The Brutal Facts!!!!

I just got notice about this:http://edwardfeser.blogspot.com/2011/01/brutal-facts-about-keith-parsons.htmlThe BRUTAL FACTS about Keith Parsons (Gasp! Shudder!).Woo. I must have really gotten to this guy. If he is gainfully employed his boss should really find some more work for him. Clearly, he has waaaaaay too much time on his hands. … [Read more...]

Swinburne’s Case for God – Part 8

I have managed to write seven posts describing and explaining Swinburne's case for God, but have not yet discussed a single specific argument for or against God. So, it is now time to examine an actual specific argument. (In my defense, the first 132 pages of EOG are introductory, and I have spared you many details from those first six chapters.)In Chapter 7 of EOG, Swinburne gets around to presenting his cosmological argument. A cosmological argument is an argument "to the existence of God from … [Read more...]

Swinburne’s Case for God – Part 7

The first premise of Swinburne's case for God makes a fairly modest claim:1. Based on evidence other than religious experience, the existence of God is not very improbable. Because the expression "not very improbable" is a bit vague, I argued for the following clarification of premise (1), in my last post:1b. Where e is the specific evidence (considered by Swinburne in EOG) for and against the existence of God, excluding the evidence of religious experience, and where h is the hypothesis that … [Read more...]

Swinburne’s Case for God – Part 6

Swinburne's case for God (in The Existence of God, 2nd ed.) can be summed up this way:1. Based on evidence other than religious experience, the existence of God is not very improbable.2. If based on evidence other than religious experience, the existence of God is not very improbable, then the evidence from religious experience (in combination with other relevant evidence) makes the existence of God more probable than not.Therefore:3. The evidence from religious experience (in combination with … [Read more...]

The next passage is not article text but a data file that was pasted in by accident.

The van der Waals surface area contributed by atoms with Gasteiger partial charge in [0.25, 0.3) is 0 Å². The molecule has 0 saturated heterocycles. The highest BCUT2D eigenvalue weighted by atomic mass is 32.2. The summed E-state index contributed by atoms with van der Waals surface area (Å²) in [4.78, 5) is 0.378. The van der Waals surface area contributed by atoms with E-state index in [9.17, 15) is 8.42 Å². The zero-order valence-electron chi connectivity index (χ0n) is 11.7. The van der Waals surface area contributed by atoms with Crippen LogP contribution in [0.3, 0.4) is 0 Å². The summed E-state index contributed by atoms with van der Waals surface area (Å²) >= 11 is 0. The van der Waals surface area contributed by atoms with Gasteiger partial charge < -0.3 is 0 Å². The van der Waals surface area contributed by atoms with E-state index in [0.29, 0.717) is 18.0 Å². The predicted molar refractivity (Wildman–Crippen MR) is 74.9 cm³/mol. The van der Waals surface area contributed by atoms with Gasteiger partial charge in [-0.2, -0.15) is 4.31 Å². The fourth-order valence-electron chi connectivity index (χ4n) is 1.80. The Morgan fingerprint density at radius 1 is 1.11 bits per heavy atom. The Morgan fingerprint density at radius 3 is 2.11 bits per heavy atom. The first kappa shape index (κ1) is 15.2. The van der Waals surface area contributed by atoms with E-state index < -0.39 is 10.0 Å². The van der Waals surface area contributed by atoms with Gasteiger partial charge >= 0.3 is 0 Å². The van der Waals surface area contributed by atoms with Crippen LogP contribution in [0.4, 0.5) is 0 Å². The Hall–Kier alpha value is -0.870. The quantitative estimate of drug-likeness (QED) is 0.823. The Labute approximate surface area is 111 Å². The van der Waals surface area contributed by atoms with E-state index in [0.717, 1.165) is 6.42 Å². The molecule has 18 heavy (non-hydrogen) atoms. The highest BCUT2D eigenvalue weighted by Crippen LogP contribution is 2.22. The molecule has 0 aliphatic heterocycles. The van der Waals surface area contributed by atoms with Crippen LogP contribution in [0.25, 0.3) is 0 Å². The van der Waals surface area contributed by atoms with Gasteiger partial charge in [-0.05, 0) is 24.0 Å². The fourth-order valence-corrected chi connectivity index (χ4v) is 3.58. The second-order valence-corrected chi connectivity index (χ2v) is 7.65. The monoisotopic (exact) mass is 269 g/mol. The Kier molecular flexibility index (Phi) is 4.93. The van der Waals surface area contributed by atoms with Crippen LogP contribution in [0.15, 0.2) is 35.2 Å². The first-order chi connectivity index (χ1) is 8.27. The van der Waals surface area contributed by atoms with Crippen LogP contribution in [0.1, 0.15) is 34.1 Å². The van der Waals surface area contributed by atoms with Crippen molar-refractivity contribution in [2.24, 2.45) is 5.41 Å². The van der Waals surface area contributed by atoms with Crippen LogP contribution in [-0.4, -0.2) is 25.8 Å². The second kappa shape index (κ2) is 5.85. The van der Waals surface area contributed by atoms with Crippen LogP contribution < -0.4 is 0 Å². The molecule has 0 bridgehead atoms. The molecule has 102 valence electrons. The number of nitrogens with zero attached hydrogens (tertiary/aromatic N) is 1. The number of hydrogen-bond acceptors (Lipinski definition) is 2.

Swinburne’s Case for God – Part 5

Swinburne makes use of Bayes' Theorem in presenting most of the a posteriori arguments for and against God in The Existence of God (EOG), and he makes significant use of it in summing up his case for God. Bayes' Theorem: P (h I e & k) = P(e I h & k) x P(h I k) / P(e I k) By the symmetry of equality we can restate Bayes' Theorem with the "answer" on the right hand side of the equation: P(e I h & k) x P(h I k) / P(e I k) = P (h I e & k) We have previously discussed the conditional … [Read more...]

New Chick Tract

This one is a bit of a rehash, mind you. … [Read more...]

Disturbing the public

The atheist blogosphere (to the extent that there is such a thing) seems convulsed about the question about whether public advocacy of atheism etc. is a good idea—after all, maybe the public can't handle it. (I'll just mention a post by Jason Rosenhouse; follow the links back from him if you're at all interested.)Everybody's trying to figure out some principled position or other about the matter. But whatever comes out of such a debate, I doubt if it will be very generalizable.Consider, for e … [Read more...]

Swinburne’s Case for God – Part 4

Swinburne makes use of Bayes' Theorem in presenting most of the a posteriori arguments for and against God in The Existence of God (EOG), and he makes significant use of it in summing up his case for God. Although his argument can be presented without using Bayes' Theorem, I want to stick closely to Swinburne's presentation of his case as presented in EOG, so I expect to take a look at his use of Bayes' Theorem as part of presenting and explaining his case for God. This theorem looks a bit … [Read more...]


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